New York Fashion Tech Lab, the new accelerator for early stage start-ups in the fashion industry, had its demo day Thursday.
The event was held here at Hearst Tower, and featured the eight chosen fashion technology firms to speak about their products to retailers, brands and investors.
The firms that presented included: online fit technology firm Clothes Horse; real-time analytics comparison platform StyleSage; crowdfunding, virtual designer studio Nineteenth Amendment; shipping logistics membership program Suddenlee; online personal stylist firm Stylit; social commerce, selfie shopping platform Stylinity; interactive display technological firm Perch, and visual merchandise trend analytics platform Trendalytics.
A collaborative effort between major fashion retailers and serial technology entrepreneurs, the 12-week accelerator program is funded mostly by retailers rather than venture capital firms looking to get a return on their investment. There is some funding from VCs such as Springboard Enterprises and the Partnership Fund for New York City.
The purpose of NYFTL is to pair fashion-tech start-ups with mentors from sponsor firms such as Ann Inc., the Estée Lauder Cos. Inc., J. Crew Group Inc., Kate Spade & Co., Macy’s Inc. and Ralph Lauren Corp.
Mary Beech, chief marketing officer for Kate Spade & Co., said, “The benefit of the program for us is that we are always looking to create an experience for our customer that goes beyond the commerce side.…This partnership gives us the ability to weigh in on technology, getting in on the ground floor to do things differently in the marketplace.”
Beech’s firm mentored Clothes Horse and Stylinity, and had them meet with Kate Spade executives from multiple departments from technology to corporate communications to e-commerce. “This was an opportunity for the mentee to get feedback from various disciplines from within the company,” she said. That feedback included learning what challenges Kate Spade faces and is seeking solutions for, as well as how to pitch executives who they now “know have attention spans that are short” and have very little time.
According to Clothes Horse cofounder Vik Venkatraman, the experience has been great exposure for the startup, which was also mentored by Macy’s. “This program was a fast track to get in front of key executives that would have taken two months if we were to set up meetings on our own. We learned from them what they needed from our product to help them improve fit, increase sales and help with inventory.”
While the data analytics that Clothes Horse can provide helps design teams improve fit, the actual orders that are placed from users who provide their measurements can also help determine the appropriate inventory levels for different sizes. At demo day, Macy’s senior vice president and general merchandise manager for men’s Glen Schanen said Clothes Horse and the retailer are partnering for a pilot program in several men’s wear categories that include suiting, button-down shirts and polo shirts.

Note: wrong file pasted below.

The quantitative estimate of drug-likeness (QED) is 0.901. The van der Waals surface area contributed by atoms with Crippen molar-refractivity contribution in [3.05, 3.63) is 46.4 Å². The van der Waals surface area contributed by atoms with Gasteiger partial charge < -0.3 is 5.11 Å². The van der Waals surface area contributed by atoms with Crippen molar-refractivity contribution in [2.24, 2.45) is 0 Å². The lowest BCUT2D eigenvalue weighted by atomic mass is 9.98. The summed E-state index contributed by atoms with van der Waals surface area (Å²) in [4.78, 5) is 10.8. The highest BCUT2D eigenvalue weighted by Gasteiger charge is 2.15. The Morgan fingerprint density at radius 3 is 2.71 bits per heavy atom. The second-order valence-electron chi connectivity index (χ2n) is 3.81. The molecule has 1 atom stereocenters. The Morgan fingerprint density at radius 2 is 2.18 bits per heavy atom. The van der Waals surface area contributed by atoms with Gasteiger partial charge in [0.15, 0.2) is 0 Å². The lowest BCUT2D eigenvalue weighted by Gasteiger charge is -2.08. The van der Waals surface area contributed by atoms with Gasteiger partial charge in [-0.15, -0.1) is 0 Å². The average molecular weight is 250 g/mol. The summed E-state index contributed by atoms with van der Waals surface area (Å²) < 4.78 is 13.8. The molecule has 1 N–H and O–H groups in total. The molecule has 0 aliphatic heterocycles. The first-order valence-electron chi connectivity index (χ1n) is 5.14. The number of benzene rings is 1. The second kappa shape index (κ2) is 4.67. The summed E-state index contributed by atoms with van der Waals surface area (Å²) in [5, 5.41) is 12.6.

Todd Spering, chief executive officer of Stylinity, spoke of how his firm can help retailers target the Millennial consumer through selfies and shopping the social network sites. “There are 80 million Millennials and 100 million selfies a day,” he said. His firm offers turn-key setups where consumers can go to a photo section in the fitting room, scan a bar code for the item they are trying on, snap a selfie and send it via social commerce platforms to their friends, who are then able to shop the item from the photo.
Yaniv Nissim, Stylit’s cofounder, said of his experience with the Ralph Lauren team: “We learned what their needs are, and how do we craft a pilot program with them. We also learned how important it is for us to make it easy for them to integrate our platform with their systems.” That level of knowledge, Nissim said, helps his firm learn how to improve its systems and set up functions so it can work with other brands as well, both large and small.
Another firm presenting at demo day was Nineteenth Amendment, whose ceo is Amanda Cohen. Mentored by Alex and Ani, Cohen spoke about how consumers can discover new designers at their virtual studio, prepurchase items that aren’t yet produced, and then once a minimum run is purchased, have it made in the U.S. The actual production time is about three weeks. She also spoke about Millennial consumers and how their shopping preferences require retailers to provide a “constant stream of new products in a new way.”
NYFTL cofounder Kay Koplovitz, who’s also chairman of women entrepreneur accelerator Springboard Enterprises, said the program was perfect for New York City, “given the dominance of the apparel industry, from design, manufacturing and retailing,” as well as how the “tech quadrant is becoming very healthy here.
“We are definitely planning on doing this again. It is going to be an annual program,” Koplovitz said.
Maria Gotsch, president and ceo of the Partnership Fund, said the program focused on business-to-business to help the start-ups get customer traction among the fashion firms, with the idea that if they can “show customer interest in what they are doing, it would in turn help them get the attention and capital of investors,” Gotsch said.
The Partnership Fund originated 17 years ago with $110 million in capital from the private sector and wealthy individuals such as Henry Kravis of KKR & Co. The purpose of that funding, which had a mandate to invest in New York City, was to help with policy and advocacy programs that create jobs in the city.